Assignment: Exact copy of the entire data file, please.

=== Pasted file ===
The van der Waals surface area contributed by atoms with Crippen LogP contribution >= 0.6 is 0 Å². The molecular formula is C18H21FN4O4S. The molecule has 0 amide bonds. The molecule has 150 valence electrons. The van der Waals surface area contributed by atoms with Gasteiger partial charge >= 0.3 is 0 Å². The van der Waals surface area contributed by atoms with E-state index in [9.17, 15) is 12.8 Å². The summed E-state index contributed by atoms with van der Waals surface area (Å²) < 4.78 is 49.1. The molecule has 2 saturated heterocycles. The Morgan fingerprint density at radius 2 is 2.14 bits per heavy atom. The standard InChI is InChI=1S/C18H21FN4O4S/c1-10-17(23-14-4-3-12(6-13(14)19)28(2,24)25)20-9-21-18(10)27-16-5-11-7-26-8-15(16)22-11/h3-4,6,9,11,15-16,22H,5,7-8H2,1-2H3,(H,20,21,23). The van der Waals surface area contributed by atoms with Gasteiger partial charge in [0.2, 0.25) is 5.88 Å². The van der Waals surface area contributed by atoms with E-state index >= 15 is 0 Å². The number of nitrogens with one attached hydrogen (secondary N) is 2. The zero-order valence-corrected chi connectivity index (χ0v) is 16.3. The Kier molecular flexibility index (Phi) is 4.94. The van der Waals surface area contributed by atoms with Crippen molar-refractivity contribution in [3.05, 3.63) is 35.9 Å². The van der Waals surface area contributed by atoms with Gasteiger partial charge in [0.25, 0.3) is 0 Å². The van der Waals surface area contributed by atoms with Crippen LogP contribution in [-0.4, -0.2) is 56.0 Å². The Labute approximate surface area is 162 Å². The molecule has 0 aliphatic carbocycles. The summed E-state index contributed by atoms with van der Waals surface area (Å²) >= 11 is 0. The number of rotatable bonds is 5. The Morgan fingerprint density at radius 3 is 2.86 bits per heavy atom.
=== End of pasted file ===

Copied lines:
The van der Waals surface area contributed by atoms with Crippen LogP contribution >= 0.6 is 0 Å². The molecular formula is C18H21FN4O4S. The molecule has 0 amide bonds. The molecule has 150 valence electrons. The van der Waals surface area contributed by atoms with Gasteiger partial charge >= 0.3 is 0 Å². The van der Waals surface area contributed by atoms with E-state index in [9.17, 15) is 12.8 Å². The summed E-state index contributed by atoms with van der Waals surface area (Å²) < 4.78 is 49.1. The molecule has 2 saturated heterocycles. The Morgan fingerprint density at radius 2 is 2.14 bits per heavy atom. The standard InChI is InChI=1S/C18H21FN4O4S/c1-10-17(23-14-4-3-12(6-13(14)19)28(2,24)25)20-9-21-18(10)27-16-5-11-7-26-8-15(16)22-11/h3-4,6,9,11,15-16,22H,5,7-8H2,1-2H3,(H,20,21,23). The van der Waals surface area contributed by atoms with Gasteiger partial charge in [0.2, 0.25) is 5.88 Å². The van der Waals surface area contributed by atoms with E-state index >= 15 is 0 Å². The number of nitrogens with one attached hydrogen (secondary N) is 2. The zero-order valence-corrected chi connectivity index (χ0v) is 16.3. The Kier molecular flexibility index (Phi) is 4.94. The van der Waals surface area contributed by atoms with Crippen molar-refractivity contribution in [3.05, 3.63) is 35.9 Å². The van der Waals surface area contributed by atoms with Gasteiger partial charge in [0.25, 0.3) is 0 Å². The van der Waals surface area contributed by atoms with Crippen LogP contribution in [-0.4, -0.2) is 56.0 Å². The Labute approximate surface area is 162 Å². The molecule has 0 aliphatic carbocycles. The summed E-state index contributed by atoms with van der Waals surface area (Å²) >= 11 is 0. The number of rotatable bonds is 5. The Morgan fingerprint density at radius 3 is 2.86 bits per heavy atom.